Crawling and memory?
If it’s true that we can associate crawling with different types of benefits, a 2007 study (https://www.ncbi.nlm.nih.gov/pubmed/17286842) made the association between crawling and better memory!
9-year old children were assessed in the context of this study. Infants observed an experimenter demonstrate a single target action with a novel object. Their ability to reproduce that action was assessed the next day.
Some infants were tested with the demonstration stimulus in the demonstration context and some infants were tested with a different stimulus in a different context.
Half of the infants in each test condition were crawling while the other half was not.
In the context of these activities, it was shown that the kids who crawled had better retention versus the kids that did not crawl.
We can therefore question ourselves on the nature of cognitive and motor accomplishments. Are they linked because, in the process of motor development, there is activation of the prefrontal cortex, which is both responsible for memory and initiation of movement? Can it be the right left exchanges between the hemispheres of the brain that is accountable for an overall stimulation of the brain, leading to optimization of cortical functions?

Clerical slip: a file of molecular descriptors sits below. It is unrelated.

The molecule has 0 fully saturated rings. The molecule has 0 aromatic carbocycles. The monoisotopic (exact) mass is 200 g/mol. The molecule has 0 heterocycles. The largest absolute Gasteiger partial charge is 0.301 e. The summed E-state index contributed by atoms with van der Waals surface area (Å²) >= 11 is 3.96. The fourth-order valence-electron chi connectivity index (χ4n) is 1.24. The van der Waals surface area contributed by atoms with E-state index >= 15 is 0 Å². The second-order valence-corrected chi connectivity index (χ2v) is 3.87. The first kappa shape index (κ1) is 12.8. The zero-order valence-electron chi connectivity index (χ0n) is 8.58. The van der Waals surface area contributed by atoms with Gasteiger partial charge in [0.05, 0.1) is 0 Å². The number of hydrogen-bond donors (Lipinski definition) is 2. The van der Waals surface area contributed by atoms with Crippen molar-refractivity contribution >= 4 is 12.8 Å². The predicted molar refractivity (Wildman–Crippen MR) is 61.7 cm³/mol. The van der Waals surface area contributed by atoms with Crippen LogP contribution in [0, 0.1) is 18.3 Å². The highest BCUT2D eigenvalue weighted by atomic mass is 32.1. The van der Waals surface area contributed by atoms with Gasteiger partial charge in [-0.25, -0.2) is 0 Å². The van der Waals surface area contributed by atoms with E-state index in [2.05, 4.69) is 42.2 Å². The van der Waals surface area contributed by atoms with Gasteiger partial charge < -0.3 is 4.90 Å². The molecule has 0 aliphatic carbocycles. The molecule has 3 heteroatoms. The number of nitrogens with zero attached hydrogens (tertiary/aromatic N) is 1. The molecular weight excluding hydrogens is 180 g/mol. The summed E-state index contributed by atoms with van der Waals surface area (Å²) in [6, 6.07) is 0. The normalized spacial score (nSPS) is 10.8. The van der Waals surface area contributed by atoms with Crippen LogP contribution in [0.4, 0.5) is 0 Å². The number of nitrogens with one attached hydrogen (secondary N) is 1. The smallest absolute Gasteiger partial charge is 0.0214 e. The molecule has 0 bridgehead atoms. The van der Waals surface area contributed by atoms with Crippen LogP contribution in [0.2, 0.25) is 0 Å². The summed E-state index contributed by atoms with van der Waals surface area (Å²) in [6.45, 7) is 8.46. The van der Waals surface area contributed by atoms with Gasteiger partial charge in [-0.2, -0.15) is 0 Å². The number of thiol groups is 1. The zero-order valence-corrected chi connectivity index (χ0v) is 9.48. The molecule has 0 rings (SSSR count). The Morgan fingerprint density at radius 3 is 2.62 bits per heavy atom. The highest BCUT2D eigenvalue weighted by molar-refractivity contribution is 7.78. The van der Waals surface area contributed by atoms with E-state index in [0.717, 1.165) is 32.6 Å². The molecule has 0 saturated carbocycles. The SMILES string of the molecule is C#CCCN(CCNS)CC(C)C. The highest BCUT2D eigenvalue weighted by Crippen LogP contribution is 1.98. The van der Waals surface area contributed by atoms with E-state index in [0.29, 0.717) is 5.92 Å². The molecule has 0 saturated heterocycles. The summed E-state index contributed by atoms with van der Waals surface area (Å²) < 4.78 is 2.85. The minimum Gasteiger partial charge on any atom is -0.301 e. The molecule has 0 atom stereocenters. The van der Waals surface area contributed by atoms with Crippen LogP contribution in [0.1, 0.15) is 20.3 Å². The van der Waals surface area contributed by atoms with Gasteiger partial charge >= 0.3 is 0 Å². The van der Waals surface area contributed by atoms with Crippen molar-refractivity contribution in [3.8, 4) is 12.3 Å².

Can it be that, clinically, when clients involved in Posturology + Functional Neurology, report having better memory, that it could be because we make them crawl?
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